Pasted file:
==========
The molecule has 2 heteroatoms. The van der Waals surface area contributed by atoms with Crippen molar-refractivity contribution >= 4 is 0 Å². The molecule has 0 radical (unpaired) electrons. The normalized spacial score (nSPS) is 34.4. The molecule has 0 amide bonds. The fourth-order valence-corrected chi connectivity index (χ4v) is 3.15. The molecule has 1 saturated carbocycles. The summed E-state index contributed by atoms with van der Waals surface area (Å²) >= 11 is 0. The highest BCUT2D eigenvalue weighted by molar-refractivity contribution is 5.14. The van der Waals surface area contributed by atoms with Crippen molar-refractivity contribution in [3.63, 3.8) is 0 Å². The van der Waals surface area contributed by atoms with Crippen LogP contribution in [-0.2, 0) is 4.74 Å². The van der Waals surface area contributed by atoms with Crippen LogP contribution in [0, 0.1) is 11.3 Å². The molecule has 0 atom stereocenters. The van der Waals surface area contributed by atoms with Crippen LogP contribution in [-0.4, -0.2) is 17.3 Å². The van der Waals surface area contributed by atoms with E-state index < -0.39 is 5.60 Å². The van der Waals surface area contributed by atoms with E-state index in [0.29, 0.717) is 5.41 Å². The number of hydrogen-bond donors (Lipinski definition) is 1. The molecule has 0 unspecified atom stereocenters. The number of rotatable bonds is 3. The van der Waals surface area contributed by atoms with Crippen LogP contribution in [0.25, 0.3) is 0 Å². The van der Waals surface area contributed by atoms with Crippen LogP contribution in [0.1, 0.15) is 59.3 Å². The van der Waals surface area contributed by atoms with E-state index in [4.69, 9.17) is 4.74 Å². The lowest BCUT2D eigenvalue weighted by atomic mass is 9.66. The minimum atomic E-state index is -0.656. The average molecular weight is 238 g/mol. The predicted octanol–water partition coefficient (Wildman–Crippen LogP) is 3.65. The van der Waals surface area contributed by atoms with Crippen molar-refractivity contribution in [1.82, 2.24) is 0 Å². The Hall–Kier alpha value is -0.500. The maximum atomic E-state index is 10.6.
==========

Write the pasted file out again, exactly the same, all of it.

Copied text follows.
The molecule has 2 heteroatoms. The van der Waals surface area contributed by atoms with Crippen molar-refractivity contribution >= 4 is 0 Å². The molecule has 0 radical (unpaired) electrons. The normalized spacial score (nSPS) is 34.4. The molecule has 0 amide bonds. The fourth-order valence-corrected chi connectivity index (χ4v) is 3.15. The molecule has 1 saturated carbocycles. The summed E-state index contributed by atoms with van der Waals surface area (Å²) >= 11 is 0. The highest BCUT2D eigenvalue weighted by molar-refractivity contribution is 5.14. The van der Waals surface area contributed by atoms with Crippen molar-refractivity contribution in [3.63, 3.8) is 0 Å². The van der Waals surface area contributed by atoms with Crippen LogP contribution in [-0.2, 0) is 4.74 Å². The van der Waals surface area contributed by atoms with Crippen LogP contribution in [0, 0.1) is 11.3 Å². The molecule has 0 atom stereocenters. The van der Waals surface area contributed by atoms with Crippen LogP contribution in [-0.4, -0.2) is 17.3 Å². The van der Waals surface area contributed by atoms with E-state index < -0.39 is 5.60 Å². The van der Waals surface area contributed by atoms with E-state index in [0.29, 0.717) is 5.41 Å². The number of hydrogen-bond donors (Lipinski definition) is 1. The molecule has 0 unspecified atom stereocenters. The number of rotatable bonds is 3. The van der Waals surface area contributed by atoms with Crippen LogP contribution in [0.25, 0.3) is 0 Å². The van der Waals surface area contributed by atoms with Crippen LogP contribution in [0.1, 0.15) is 59.3 Å². The van der Waals surface area contributed by atoms with E-state index in [4.69, 9.17) is 4.74 Å². The lowest BCUT2D eigenvalue weighted by atomic mass is 9.66. The minimum atomic E-state index is -0.656. The average molecular weight is 238 g/mol. The predicted octanol–water partition coefficient (Wildman–Crippen LogP) is 3.65. The van der Waals surface area contributed by atoms with Crippen molar-refractivity contribution in [1.82, 2.24) is 0 Å². The Hall–Kier alpha value is -0.500. The maximum atomic E-state index is 10.6.